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Waterford's protection yields crystal clear benefits

By automating use of foam cushioning, Waterford Wedgwood protects $235 million worth of crystal and decorative ceramic pieces. Operational efficiency goes up, too.
FILED IN:  Machinery  > Case packing
A robotic arm (top) dispenses liquid foam into the center of an outer corrugated shipper. An automated product placer, using arA robotic arm (top) dispenses liquid foam into the center of an outer corrugated shipper. An automated product placer, using ar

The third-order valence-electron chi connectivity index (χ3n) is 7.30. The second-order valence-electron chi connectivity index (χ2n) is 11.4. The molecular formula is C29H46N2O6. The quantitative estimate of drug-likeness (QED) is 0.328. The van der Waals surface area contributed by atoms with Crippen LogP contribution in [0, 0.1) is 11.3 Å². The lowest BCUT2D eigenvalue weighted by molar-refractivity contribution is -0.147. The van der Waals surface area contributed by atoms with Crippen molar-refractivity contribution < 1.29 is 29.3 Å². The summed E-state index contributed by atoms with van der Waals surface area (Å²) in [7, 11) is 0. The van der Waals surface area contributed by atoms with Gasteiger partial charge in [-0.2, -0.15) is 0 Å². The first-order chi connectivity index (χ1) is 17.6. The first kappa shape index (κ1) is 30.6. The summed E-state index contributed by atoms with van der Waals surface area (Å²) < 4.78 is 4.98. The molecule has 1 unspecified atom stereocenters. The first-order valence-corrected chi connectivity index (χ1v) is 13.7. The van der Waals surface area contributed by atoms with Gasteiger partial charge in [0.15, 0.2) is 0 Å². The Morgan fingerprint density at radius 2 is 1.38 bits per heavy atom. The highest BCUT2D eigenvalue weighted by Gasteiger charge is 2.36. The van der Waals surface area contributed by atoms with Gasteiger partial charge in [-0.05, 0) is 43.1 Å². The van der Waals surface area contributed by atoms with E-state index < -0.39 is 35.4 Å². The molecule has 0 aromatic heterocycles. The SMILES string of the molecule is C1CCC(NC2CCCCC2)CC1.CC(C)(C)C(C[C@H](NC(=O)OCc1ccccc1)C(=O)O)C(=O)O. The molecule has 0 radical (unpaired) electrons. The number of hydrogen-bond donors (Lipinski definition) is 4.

Every year the Wall NJ distribution center of Waterford Wedgwood p.l.c. Waterford Ireland ships within the U.S. some 400 boxes of its coveted crystal and ceramic pieces hand-crafted in Ireland. The retail value of these shipments total $235 million. Protection of the valuable pieces has always been a Waterford priority. Prior to 1988 Waterford used expanded polystyrene loose fill. The plant required 15 truckloads of EPS per month to meet its needs. That year Waterford switched from EPS to Instapak® foam from Sealed Air (Danbury CT). The "foam" comprises chemicals that are dispensed in liquid form that solidify into the foam which provides effective cushioning during transit. One 275-gal tank produced the equivalent of five truckloads of EPS saving considerable plant space. Most importantly breakage in transit was reduced to negligible levels. Waterford also reduced its packers by nine resulting in savings of $150/yr in labor costs says Patrick Silke vice president of operations. A year ago Waterford took another giant step. It upgraded its foam cushioning operation with a more automated Sealed Air system that includes conveyors an Instapak robotic packaging system automated product placer and a high-speed Instapacker(TM) system. The advantages of this system include elimination of packaging line downtime and the ability to assemble orders in 36 hours rather than five or six days. By taking these two steps "We have more than doubled our shipments over a four-year period" says Silke. "At the same time the number of workers required on the packaging line was reduced from 15 to six. The automated packaging solution we added last year has further added value to our operations." Robotic efficiency Waterford's 136-sq-ft Wall facility receives container shipments of crystal from Ireland on a weekly basis in either 40' sea-going containers or air freight "igloos." The products are placed within a 40'-high four-story picking mezzanine. This area is subdivided into two areas where cartoned product is manually placed into racks or where pallet loads are forklifted into position on the racks. Orders are picked from these racks and are packed into retail folding cartons. Cartons for a multiple product order are placed in an intermediate corrugated "tote" that can weigh up to 70 lb. A roller conveyor carries it approximately 8' to the packing department. A photoeye sensor mounted on the conveyor detects the tote which comes to a stop. An operator sets up an outer corrugated shipping case with dimensions just larger than the tote. At this time Sealed Air's Instapak robotic arm dispenses Instapak foam (with a density of 0.75#/sq ft) into each of the four corners of the outer shipper. The liquid foam cures to about a 1 1/2" height. The robotic arm then dispenses foam into the center of the outer shipper. The five foamed areas provide center and corner cushioning. Next an automated product placer using arms equipped with suction cups uses vacuum to lift the product-containing tote up and set it into the outer shipper. The tote is positioned on the four foam corners and bottom. As the bottom foam cures it adheres to the tote preventing movement within the outer shipper during transit. At a subsequent station top cushioning is provided by the Instapacker system. This machine produces a foam-filled plastic bag that is set on top of the tote. To do this an operator selects a bag size and quantity on the Sealed Air machine. The liquid foam is automatically dispensed into the bag and the bag is sealed and cut. An operator pulls the bag from the machine and places it onto the products in the shipper/tote. The liquid in the bag expands filling the void between the tote and outer shipper forming an effective top cushion. Operators fold in top flaps and run the shipper through a top case taper to complete the package. "The cushioning blocks and braces our product extremely well" says Silke. "Last year we shipped 180 orders which came to 438 individual cartons. The value of these shipments is about $117 million wholesale; twice that at retail. Since the changeover to foam-in-place packaging our breakage has gone down substantially to about $12 worth of loss each year." By adding up the benefits of reduced breakage labor costs and improved internal efficiency it's easy to see why Waterford is crystal clear in its praise for its newest foam-in-place system. "It's extremely dependable which is important for us meeting our deadlines" Silke summarizes. "By preventing downtime and damage and boosting our efficiency it's been easy to justify the upgraded system."

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